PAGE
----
It takes all of a second for Mar to adjust to the dim golden candlelight of the cabin and register the thick smell of rum in the air. Two empty bottles lie on their sides on the floor beside the table strewn with maps, illustrations, and trinkets scavenged from various raids. Papá’s favorite gun—which once belonged to the cabrón Manuel Ramón García López, the Spanish capitán who has made it his mission to hunt down the last of the Caribbean’s pirates—teeters at the edge of the table.
Mar touches their own holstered flintlock pistol tucked under their soaked shirt at the small of their back. They run their thumb over the slick wax waterproof coating and onto their rope belt as they peer into the dim cabin. Not because it’s likely anyone dangerous is here, but with the endless humming in their bones, the reminder that the pistol is still there is . . . reassuring.
“Mar!” The call comes from the far end of the room, doused in shadow, where Papá’s bed is. Papá stumbles out of the darkness, his rail-thin frame leaning on Leo’s large torso. Papá grins widely as he waves around a third bottle of rum, this one half-empty. Some of the amber liquid sloshes out of the thin bottle neck onto his stained white shirt, slapping the deck like the rain outside. Papá must be really drunk. He’d never let even a drop of precious rum go to waste unless he was neck-deep in, well, three bottles.
La Catalina’s quartermaster grimaces as he gently helps Papá to the table, looking at Mar with something like disappointment. “¿Viste algo?” he asks softly. Leo sounds utterly exhausted, and it takes Mar half a second to recognize he’s talking to them.
“Oh.” Mar rips their gaze away from their completely drunk Papá. “No, it’s impossible to see anything through this storm,” they answer in Spanish.
Leo steadies Papá and releases him, watching as Papá balances on his own. Satisfied he won’t fall over, Leo sighs deeply, gently cups Papá’s cheek for a moment, then bites his lip and walks over to Mar. He rests his hand on Mar’s shoulder and squeezes lightly. “I need to get back out there with the crew. Can you . . . ?”
“I can handle him,” Mar says. “Let me know if you need help out there.”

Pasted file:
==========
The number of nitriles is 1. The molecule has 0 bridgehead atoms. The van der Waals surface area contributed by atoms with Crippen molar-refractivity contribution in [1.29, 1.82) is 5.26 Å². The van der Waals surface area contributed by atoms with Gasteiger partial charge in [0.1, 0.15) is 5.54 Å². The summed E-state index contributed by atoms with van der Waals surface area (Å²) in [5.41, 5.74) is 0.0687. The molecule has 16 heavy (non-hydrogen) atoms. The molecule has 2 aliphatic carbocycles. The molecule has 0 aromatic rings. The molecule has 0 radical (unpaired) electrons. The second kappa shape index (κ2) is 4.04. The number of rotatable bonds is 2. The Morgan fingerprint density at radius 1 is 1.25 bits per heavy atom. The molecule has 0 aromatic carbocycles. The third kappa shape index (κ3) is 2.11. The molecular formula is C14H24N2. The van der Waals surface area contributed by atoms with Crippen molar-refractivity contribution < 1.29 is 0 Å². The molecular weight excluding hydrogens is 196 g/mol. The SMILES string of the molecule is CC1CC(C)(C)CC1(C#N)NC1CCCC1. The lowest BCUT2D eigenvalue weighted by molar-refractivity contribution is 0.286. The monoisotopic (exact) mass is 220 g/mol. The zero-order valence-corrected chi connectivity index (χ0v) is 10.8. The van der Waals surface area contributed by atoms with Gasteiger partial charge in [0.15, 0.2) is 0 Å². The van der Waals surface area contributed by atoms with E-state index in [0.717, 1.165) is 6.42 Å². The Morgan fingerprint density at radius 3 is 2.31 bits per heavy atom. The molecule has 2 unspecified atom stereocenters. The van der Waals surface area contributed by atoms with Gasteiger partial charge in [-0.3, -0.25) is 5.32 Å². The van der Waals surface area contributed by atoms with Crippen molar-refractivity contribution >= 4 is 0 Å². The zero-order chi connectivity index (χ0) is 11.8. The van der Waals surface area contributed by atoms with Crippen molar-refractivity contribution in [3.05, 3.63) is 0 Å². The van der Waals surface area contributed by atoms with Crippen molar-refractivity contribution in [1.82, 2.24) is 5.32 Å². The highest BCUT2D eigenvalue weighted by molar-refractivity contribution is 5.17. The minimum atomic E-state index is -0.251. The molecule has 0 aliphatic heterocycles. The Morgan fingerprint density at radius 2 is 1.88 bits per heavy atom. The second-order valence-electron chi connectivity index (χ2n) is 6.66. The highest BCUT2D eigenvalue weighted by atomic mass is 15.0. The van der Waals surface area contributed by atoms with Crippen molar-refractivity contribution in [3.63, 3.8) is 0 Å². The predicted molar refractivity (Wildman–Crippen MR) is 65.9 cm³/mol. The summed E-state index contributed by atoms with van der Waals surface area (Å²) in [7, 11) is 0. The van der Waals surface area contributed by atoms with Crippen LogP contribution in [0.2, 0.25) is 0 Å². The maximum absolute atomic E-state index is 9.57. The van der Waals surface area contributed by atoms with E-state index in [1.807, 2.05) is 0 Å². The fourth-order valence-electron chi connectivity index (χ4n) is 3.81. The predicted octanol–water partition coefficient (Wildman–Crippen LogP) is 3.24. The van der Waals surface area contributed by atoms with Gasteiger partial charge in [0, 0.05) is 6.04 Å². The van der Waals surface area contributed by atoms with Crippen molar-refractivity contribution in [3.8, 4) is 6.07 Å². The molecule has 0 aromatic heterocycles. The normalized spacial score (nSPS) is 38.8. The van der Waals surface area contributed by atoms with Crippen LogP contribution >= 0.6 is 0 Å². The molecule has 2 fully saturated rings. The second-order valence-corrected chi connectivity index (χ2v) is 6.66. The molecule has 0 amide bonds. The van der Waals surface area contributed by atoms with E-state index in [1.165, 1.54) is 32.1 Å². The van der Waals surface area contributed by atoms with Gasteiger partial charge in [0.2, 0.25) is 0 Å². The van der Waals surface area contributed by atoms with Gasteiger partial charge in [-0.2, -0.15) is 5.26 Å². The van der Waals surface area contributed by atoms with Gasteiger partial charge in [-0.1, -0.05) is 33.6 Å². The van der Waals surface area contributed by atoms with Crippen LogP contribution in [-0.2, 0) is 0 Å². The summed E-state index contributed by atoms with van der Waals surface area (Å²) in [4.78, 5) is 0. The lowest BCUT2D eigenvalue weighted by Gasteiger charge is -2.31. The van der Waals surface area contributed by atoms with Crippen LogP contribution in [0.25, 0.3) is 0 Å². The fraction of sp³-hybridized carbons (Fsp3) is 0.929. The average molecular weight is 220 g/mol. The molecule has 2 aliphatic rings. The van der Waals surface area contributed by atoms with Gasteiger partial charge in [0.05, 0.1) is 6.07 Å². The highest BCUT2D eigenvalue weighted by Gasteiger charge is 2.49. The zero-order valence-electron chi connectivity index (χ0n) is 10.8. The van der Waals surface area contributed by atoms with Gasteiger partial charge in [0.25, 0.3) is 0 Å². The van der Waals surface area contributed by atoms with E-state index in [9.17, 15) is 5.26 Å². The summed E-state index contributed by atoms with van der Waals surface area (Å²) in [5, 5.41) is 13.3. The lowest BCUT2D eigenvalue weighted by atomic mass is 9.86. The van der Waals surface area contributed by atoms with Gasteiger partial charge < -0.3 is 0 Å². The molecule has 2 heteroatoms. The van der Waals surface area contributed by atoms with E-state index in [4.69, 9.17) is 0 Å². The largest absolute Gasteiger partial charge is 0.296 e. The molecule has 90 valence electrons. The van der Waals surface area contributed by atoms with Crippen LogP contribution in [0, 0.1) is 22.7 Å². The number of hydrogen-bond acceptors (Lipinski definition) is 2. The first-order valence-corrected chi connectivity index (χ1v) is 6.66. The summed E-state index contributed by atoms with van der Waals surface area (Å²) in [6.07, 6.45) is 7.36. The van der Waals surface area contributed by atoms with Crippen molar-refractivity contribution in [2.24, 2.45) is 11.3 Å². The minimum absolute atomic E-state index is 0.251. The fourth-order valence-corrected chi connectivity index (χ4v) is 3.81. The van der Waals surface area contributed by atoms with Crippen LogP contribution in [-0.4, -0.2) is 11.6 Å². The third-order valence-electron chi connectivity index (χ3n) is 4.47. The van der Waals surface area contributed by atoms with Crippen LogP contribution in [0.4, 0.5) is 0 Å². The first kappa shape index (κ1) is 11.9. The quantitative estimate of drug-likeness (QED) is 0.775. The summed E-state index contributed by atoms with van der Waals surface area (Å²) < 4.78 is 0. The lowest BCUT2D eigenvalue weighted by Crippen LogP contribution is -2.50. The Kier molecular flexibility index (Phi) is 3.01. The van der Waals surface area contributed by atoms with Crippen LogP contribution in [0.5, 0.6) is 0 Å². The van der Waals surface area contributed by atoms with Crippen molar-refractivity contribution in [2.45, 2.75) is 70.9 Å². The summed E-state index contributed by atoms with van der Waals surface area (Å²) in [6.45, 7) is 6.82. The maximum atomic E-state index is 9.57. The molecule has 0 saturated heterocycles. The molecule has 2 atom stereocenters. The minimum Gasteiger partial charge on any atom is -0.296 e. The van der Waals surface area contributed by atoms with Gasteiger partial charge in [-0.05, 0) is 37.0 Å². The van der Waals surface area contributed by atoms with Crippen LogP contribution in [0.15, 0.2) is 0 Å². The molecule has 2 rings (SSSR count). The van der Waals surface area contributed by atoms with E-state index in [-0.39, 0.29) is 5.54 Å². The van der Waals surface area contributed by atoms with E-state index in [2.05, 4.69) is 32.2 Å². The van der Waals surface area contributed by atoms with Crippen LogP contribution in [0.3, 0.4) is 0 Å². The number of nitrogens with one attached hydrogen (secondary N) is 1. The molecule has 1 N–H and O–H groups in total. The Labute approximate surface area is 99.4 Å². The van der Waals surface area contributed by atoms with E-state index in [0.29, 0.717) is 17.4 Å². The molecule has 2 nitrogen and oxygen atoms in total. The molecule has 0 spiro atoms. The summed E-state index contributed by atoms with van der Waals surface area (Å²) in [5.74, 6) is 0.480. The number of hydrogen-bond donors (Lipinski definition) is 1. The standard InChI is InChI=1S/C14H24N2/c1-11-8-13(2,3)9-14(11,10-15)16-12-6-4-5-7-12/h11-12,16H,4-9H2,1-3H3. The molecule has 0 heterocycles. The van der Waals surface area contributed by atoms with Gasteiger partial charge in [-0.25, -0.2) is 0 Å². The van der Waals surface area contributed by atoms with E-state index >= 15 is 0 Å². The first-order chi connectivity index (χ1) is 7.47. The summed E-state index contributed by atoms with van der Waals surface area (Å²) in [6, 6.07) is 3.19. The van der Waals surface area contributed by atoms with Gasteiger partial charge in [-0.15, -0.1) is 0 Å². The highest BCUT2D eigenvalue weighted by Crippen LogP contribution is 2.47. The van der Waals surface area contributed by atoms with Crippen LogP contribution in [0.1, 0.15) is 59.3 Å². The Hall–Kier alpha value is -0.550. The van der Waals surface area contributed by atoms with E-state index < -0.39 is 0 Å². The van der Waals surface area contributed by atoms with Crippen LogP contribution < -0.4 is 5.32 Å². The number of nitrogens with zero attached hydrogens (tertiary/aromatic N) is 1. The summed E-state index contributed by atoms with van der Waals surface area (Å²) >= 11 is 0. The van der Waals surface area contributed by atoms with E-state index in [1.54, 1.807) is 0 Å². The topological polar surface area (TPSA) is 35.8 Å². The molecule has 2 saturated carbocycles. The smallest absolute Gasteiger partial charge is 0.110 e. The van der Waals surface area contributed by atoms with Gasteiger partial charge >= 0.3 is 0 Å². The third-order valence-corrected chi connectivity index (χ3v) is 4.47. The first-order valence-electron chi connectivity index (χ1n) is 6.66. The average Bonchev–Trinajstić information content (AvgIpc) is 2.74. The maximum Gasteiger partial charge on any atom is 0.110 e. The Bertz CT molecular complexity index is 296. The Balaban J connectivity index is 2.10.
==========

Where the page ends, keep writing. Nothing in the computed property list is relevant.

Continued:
Leo nods. “Still the long night.”
They meet his steady gaze. “Still the long night.”
Leo takes two quick strides to the hatch, then hesitates, his hand on the door. He looks back to Papá. The pain in his face is raw—it hits Mar in the chest. “Te amo, Juan.”
The smile that warms Papá’s face makes him look ten years younger. “Y yo también te amo, mi corazón.”
Leo smiles softly, then steps out into the roaring storm.
Mar sighs and turns back to Papá, not sure where to begin.
“¿Qué tal, mi tesoro?” Papá slams the bottle on the table so hard, it’s a miracle it doesn’t crack. He stumbles forward, and his rings scratch the table as his hand trails on it for balance.
Mar isn’t feeling especially treasured.
“I don’t think I’ve ever seen a storm this bad—at least not while sailing,” Mar says.
Papá gets close enough for the mixed stink of alcohol and sweat to flood Mar’s nose, but they resist the urge to step back. The man may smell, but he’s still Mar’s papá. Besides, it isn’t the first time they’ve found him borracho like this in his quarters. Still, when Papá clasps Mar’s face in his hands, the reek is so strong, Mar tries not to breathe. They focus instead on Papá’s rough hands on their cheeks. On the raised line around Papá’s thumb where García López tried—and almost succeeded in—cutting off his finger. On the crinkles around Papá’s smiling eyes in his brown skin; on the gray hair just barely speckling his mustache, even though Papá is still too young for gray.
“Just look at you,” Papá whispers. He takes Mar’s hands and runs his fingers over their still-glowing markings. “Incredible.” Papá’s gaze unfocuses, and a small smile carves his lips while he traces the lines on Mar’s shoulder. Like he’s looking at some paradise far away. Magia.
Easy to worship magia if you’re not forced to hide it all the time, Mar thinks. They glance at their arms and groan aloud; their dark sleeves are rolled up, and their markings are glowing fully bright orange, which seems unfair because they haven’t even used magia.
“¡Basta!” Mar hisses, shaking their arm as though they were trying to put out a match. It doesn’t do a thing, of course; Mar’s magia has been stubborn all day, bursting from them unprompted in sparks, demanding attention. Before it started raining they even accidentally set a rope on fire, a slipup they haven’t made in months. All night their magic has buzzed uneasily under their skin, a never-ending hum, their bones vibrating like tuning forks. It swirls around Mar’s stomach and collects—hot—around their heart. A warning, whispering—something. Refusing to be ignored.
Mostly it just makes Mar nervous. And a little angry. Life would be so much easier if they could just pretend their magia didn’t exist.
Mar scowls and rubs their still-glowing arms, trying not to think about how they must look like some kind of demonio, glowing from collarbones to wrists to toes. At least on La Catalina they don’t have to hide until their magia calms down. The schooner isn’t just their home; it’s their haven. The only place they don’t have to worry about being executed for brujería.
They stuff their hands into their soaked trouser pockets. “Magia only brings trouble and death,” they mutter.
But Papá shakes his head and takes Mar’s face in his rough hands. “Your magia is a gift, tesoro. You need to stop fighting it and accept it—it’s a part of you. A beautiful part of—”